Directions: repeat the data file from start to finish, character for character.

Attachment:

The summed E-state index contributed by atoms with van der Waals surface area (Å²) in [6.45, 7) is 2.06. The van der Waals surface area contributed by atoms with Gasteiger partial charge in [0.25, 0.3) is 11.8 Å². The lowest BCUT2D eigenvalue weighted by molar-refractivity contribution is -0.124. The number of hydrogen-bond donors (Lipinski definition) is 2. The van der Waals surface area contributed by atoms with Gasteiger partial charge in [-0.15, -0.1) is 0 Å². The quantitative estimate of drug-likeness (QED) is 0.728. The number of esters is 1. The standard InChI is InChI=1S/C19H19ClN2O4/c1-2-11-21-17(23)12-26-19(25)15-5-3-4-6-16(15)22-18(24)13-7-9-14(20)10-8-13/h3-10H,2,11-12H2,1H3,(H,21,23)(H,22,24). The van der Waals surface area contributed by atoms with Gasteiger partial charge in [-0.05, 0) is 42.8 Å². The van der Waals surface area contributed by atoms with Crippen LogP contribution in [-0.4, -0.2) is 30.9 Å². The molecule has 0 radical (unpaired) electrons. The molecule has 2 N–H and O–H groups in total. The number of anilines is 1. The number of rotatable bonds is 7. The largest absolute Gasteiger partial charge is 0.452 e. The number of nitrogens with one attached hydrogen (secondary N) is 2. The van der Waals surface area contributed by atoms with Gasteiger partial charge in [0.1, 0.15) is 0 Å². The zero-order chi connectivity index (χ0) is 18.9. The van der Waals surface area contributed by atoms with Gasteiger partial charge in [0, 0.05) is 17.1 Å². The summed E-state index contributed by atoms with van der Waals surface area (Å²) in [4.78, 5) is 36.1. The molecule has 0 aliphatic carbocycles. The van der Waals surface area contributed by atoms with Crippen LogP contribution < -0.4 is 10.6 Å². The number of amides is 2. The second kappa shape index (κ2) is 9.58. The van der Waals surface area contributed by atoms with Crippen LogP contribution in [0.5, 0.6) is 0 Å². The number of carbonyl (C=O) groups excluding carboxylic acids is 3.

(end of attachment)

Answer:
The summed E-state index contributed by atoms with van der Waals surface area (Å²) in [6.45, 7) is 2.06. The van der Waals surface area contributed by atoms with Gasteiger partial charge in [0.25, 0.3) is 11.8 Å². The lowest BCUT2D eigenvalue weighted by molar-refractivity contribution is -0.124. The number of hydrogen-bond donors (Lipinski definition) is 2. The van der Waals surface area contributed by atoms with Gasteiger partial charge in [-0.15, -0.1) is 0 Å². The quantitative estimate of drug-likeness (QED) is 0.728. The number of esters is 1. The standard InChI is InChI=1S/C19H19ClN2O4/c1-2-11-21-17(23)12-26-19(25)15-5-3-4-6-16(15)22-18(24)13-7-9-14(20)10-8-13/h3-10H,2,11-12H2,1H3,(H,21,23)(H,22,24). The van der Waals surface area contributed by atoms with Gasteiger partial charge in [-0.05, 0) is 42.8 Å². The van der Waals surface area contributed by atoms with Crippen LogP contribution in [-0.4, -0.2) is 30.9 Å². The molecule has 0 radical (unpaired) electrons. The molecule has 2 N–H and O–H groups in total. The number of anilines is 1. The number of rotatable bonds is 7. The largest absolute Gasteiger partial charge is 0.452 e. The number of nitrogens with one attached hydrogen (secondary N) is 2. The van der Waals surface area contributed by atoms with Gasteiger partial charge in [0.1, 0.15) is 0 Å². The zero-order chi connectivity index (χ0) is 18.9. The van der Waals surface area contributed by atoms with Gasteiger partial charge in [0, 0.05) is 17.1 Å². The summed E-state index contributed by atoms with van der Waals surface area (Å²) in [4.78, 5) is 36.1. The molecule has 0 aliphatic carbocycles. The van der Waals surface area contributed by atoms with Crippen LogP contribution < -0.4 is 10.6 Å². The number of amides is 2. The second kappa shape index (κ2) is 9.58. The van der Waals surface area contributed by atoms with Crippen LogP contribution in [0.5, 0.6) is 0 Å². The number of carbonyl (C=O) groups excluding carboxylic acids is 3.